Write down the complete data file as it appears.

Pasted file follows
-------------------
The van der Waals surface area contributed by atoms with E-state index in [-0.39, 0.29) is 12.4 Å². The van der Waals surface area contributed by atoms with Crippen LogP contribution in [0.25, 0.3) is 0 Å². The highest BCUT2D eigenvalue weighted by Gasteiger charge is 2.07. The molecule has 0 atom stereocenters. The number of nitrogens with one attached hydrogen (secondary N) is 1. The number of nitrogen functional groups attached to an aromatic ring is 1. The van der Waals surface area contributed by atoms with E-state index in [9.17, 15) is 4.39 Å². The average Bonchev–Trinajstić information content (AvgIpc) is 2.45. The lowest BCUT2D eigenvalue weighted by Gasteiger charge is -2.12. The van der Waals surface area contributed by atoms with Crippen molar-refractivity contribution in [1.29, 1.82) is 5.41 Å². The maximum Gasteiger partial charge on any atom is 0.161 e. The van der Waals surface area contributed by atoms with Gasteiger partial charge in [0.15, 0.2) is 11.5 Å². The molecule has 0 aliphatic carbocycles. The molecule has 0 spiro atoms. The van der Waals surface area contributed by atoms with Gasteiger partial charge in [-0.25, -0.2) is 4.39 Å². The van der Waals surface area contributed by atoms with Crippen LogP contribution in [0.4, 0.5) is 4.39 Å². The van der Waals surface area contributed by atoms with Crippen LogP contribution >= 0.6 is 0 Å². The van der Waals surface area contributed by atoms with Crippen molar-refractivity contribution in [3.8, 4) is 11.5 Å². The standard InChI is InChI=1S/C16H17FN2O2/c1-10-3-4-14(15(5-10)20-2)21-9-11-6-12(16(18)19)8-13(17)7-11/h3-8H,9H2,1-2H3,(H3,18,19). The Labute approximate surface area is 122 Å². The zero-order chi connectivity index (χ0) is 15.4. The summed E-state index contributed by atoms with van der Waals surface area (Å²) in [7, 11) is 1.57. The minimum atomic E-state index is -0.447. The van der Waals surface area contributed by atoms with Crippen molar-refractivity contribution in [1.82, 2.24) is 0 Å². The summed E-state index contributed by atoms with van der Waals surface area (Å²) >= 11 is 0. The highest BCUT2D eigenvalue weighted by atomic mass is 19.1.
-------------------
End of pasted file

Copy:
The van der Waals surface area contributed by atoms with E-state index in [-0.39, 0.29) is 12.4 Å². The van der Waals surface area contributed by atoms with Crippen LogP contribution in [0.25, 0.3) is 0 Å². The highest BCUT2D eigenvalue weighted by Gasteiger charge is 2.07. The molecule has 0 atom stereocenters. The number of nitrogens with one attached hydrogen (secondary N) is 1. The number of nitrogen functional groups attached to an aromatic ring is 1. The van der Waals surface area contributed by atoms with E-state index in [9.17, 15) is 4.39 Å². The average Bonchev–Trinajstić information content (AvgIpc) is 2.45. The lowest BCUT2D eigenvalue weighted by Gasteiger charge is -2.12. The van der Waals surface area contributed by atoms with Crippen molar-refractivity contribution in [1.29, 1.82) is 5.41 Å². The maximum Gasteiger partial charge on any atom is 0.161 e. The van der Waals surface area contributed by atoms with Gasteiger partial charge in [0.15, 0.2) is 11.5 Å². The molecule has 0 aliphatic carbocycles. The molecule has 0 spiro atoms. The van der Waals surface area contributed by atoms with Gasteiger partial charge in [-0.25, -0.2) is 4.39 Å². The van der Waals surface area contributed by atoms with Crippen LogP contribution in [0.4, 0.5) is 4.39 Å². The van der Waals surface area contributed by atoms with Crippen LogP contribution >= 0.6 is 0 Å². The van der Waals surface area contributed by atoms with Crippen molar-refractivity contribution in [3.8, 4) is 11.5 Å². The standard InChI is InChI=1S/C16H17FN2O2/c1-10-3-4-14(15(5-10)20-2)21-9-11-6-12(16(18)19)8-13(17)7-11/h3-8H,9H2,1-2H3,(H3,18,19). The Labute approximate surface area is 122 Å². The zero-order chi connectivity index (χ0) is 15.4. The summed E-state index contributed by atoms with van der Waals surface area (Å²) in [7, 11) is 1.57. The minimum atomic E-state index is -0.447. The van der Waals surface area contributed by atoms with Crippen molar-refractivity contribution in [1.82, 2.24) is 0 Å². The summed E-state index contributed by atoms with van der Waals surface area (Å²) >= 11 is 0. The highest BCUT2D eigenvalue weighted by atomic mass is 19.1.